Indian court rules that poker is gambling because it is mostly about luck

  • High Court ruled that poker does not involve a substantial degree of skill
  • Poker is legal in West Bengal and some areas of North-East India

The High Court of Gujarat has given its verdict on whether poker can be considered a game of chance or a game of skill, and the result is bad news for poker players in the state.

India poker
India’s Gunjarat High Court has decided poker is mostly a game of chance.

The High Court rejected petitions from some gaming zones and the Indian Association of Poker, and ruled that the history of poker showed it was a game of chance, which did not involve a significant level of skill and therefore should be considered as gambling.

In detailing its decision, the court also ruled out the idea of giving a poker licence to operators in a limited zone, as happens in the US. Poker is not currently legal throughout most of India, with the exception of West Bengal and parts of the North-East of the country.

Explaining the ruling, the Court order cited a number of legal judgements made in other countries, including the USA and Australia, to show that poker has its origins in the game of Flash – known as Teen Patti in India, and noted that the Supreme Court has previously ruled that games such as Brag, Flash and Teen Patti are games of chance.

The court said: “Therefore, as a necessary corollary, Poker as its variant must also fall in the category of a game of chance. Even if it is a game of skill, but played with stakes, it may be considered gambling. Thus there are reasons why the terms ‘bad luck’, ‘bad beat‘ and ‘unlucky streak‘ exist.”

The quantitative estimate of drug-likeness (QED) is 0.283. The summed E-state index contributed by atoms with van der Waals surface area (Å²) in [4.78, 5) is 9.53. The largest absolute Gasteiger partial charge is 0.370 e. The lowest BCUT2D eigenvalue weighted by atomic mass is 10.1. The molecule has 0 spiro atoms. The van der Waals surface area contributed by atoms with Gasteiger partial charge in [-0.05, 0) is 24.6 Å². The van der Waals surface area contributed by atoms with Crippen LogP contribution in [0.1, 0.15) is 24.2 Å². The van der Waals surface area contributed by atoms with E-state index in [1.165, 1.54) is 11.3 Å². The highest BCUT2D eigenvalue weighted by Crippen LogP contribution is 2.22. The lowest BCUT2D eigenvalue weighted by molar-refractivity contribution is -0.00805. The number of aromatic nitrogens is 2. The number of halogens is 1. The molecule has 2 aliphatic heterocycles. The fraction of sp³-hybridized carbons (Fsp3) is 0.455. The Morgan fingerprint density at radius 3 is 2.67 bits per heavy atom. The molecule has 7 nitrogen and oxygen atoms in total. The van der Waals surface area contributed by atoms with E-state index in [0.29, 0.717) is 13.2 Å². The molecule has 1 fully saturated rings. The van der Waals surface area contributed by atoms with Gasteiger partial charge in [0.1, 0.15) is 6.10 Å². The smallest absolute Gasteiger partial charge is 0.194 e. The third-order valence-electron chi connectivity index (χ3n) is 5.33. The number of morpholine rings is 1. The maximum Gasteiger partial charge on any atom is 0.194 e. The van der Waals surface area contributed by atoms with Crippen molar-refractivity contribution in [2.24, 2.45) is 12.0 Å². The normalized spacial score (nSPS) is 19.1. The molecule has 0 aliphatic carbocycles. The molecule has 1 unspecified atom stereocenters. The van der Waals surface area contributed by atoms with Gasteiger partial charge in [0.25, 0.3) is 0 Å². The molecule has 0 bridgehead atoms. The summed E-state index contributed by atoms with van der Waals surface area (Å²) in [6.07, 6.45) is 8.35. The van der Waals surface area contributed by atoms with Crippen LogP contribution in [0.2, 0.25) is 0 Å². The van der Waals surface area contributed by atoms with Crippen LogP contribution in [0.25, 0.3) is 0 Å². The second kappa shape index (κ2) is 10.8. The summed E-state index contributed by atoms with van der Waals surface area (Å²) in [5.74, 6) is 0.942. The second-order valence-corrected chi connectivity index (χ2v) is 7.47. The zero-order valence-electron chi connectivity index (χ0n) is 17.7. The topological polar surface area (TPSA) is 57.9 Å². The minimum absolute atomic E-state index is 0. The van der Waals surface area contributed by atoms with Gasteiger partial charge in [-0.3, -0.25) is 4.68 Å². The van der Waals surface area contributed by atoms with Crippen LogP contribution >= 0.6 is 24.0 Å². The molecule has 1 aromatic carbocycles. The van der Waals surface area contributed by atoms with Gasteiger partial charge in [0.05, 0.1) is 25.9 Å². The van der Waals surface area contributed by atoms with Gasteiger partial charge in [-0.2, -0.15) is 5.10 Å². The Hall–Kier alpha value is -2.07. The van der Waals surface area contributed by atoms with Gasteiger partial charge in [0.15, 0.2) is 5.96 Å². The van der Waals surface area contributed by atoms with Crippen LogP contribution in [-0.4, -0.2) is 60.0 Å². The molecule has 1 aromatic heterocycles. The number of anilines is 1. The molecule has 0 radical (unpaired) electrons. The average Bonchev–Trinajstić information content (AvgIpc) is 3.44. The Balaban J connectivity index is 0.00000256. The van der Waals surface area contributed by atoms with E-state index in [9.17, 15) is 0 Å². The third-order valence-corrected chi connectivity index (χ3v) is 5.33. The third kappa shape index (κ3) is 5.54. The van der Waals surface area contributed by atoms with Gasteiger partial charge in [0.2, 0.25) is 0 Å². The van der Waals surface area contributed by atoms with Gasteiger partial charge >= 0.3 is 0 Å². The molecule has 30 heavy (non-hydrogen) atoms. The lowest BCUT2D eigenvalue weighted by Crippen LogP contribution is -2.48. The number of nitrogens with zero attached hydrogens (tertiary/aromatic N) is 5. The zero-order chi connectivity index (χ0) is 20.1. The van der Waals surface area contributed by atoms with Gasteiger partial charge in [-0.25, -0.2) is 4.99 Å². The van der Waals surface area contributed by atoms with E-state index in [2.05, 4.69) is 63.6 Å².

Indian scripture

The Court dealt with the issue of Rummy – currently legal in India – which they ruled was a game of skill, as it had nothing to do with betting, while with poker, gambling is an integral part of the game. In reaching their ruling, they also drew on Indian scripture, referring to the ancient Sanskrit legal text Manusmriti. “While Manu condemned gambling outright, Yajnavalkya sought to bring it under state control. But he too in verse 202(2) provided that persons gambling with false dice or other instruments should be branded and punished by the king. Kautilya also advocated state control of gambling. Gambling has been prohibited by many because it destroys truth, honesty and wealth.”

It appears there is still a long way to go in India becoming a major poker economy.

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